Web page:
One of the interactive points will be a Wi-Fi tree, a totem that releases its magic only when the sufficient number of people is connected to it. The second is an ashtray in which glowing cigarette buds send light pulses into the meadow. The third is a swing or a hammock, which creates a wave and awakens life in a sleepy forest. Jure and Tamara have many ideas, but they especially want to create and connect with other PIFcamp participants. Let’s hack together! :)

Synthesizers In The Wild with Bastl Instruments

Václav Peloušek from the awesome Bastl Instruments collective is joining us again this year, check out what project(s) he has in mind!

“This year at PIF I would like to focus on making very simple circuits that can help to translate any kind of analog environmental information into useful signals for synthesizers. The previous years Eurorack module called Sense was used mainly to do these translations – either for electronic textiles (remember my magic shoes) or for other natural contacts and sensors (performance with Hannah, Mika, Andy and others). Such circuits can be easily obtained by using operational amplifiers, or simple microcontrollers – this time running on batteries. Having battery/USB/solar powered synths (we already have those: Kastle, Softpop, Nature synth …) and sensoric interfaces (lets build these!) can allow for permanent sophisticated synth installations in the wild. I was really pleased by the ease of connecting with other projects and nodes thru the Sense module last year that I was planning to do a mini usb powered version of it. Maybe I will have few prototypes with me.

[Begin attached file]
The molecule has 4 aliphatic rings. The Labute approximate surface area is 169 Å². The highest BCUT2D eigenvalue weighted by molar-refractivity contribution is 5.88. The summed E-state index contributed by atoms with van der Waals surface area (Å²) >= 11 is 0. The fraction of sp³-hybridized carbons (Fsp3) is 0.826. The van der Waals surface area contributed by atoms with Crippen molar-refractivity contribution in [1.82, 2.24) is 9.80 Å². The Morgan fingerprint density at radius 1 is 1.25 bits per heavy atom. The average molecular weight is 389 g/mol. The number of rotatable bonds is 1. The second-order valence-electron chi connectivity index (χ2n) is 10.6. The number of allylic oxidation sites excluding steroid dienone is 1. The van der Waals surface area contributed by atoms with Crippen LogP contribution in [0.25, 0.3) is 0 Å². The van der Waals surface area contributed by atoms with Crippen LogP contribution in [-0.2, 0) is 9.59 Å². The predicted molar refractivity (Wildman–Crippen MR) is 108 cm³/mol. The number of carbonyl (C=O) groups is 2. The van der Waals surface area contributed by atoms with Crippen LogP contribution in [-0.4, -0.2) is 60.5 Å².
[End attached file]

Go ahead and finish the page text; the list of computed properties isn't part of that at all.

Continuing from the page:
For those who don’t have any battery powered synth I can offer soldering workshop for Kastle and also theory & practice on how to convert – resistance/low voltages into useful control voltages. I can also offer beginner introductions into modular synthesis.

Besides this romantic goal of trying to be as far from the computers as possible I would like to bring more synths, instruments and other gear for people to play and jam with. Evening jams were F I R E last year and would be great to continue this.”

Hacking Our Hands project by Hannah Perner-Wilson

“What wonderful contraptions, these tools attached to the ends of our arms. From coding to crochet, human making involves the use of our hands to interface with the world.” Find out what our e-textiles and wearable node host Hannah Perner-Wilson will work on this year.

In order to find out more about these fleshy machines, shall we attempt to hack them?

We can add sensors to sense ourselves making. We can add actuators to enact new actions. And lets hack our hands using local and natural materials – sewing leaf gloves, carving twig tweezers, constructing bark armor, molding mushroom pincushions …


Find more about Hannah’s project here.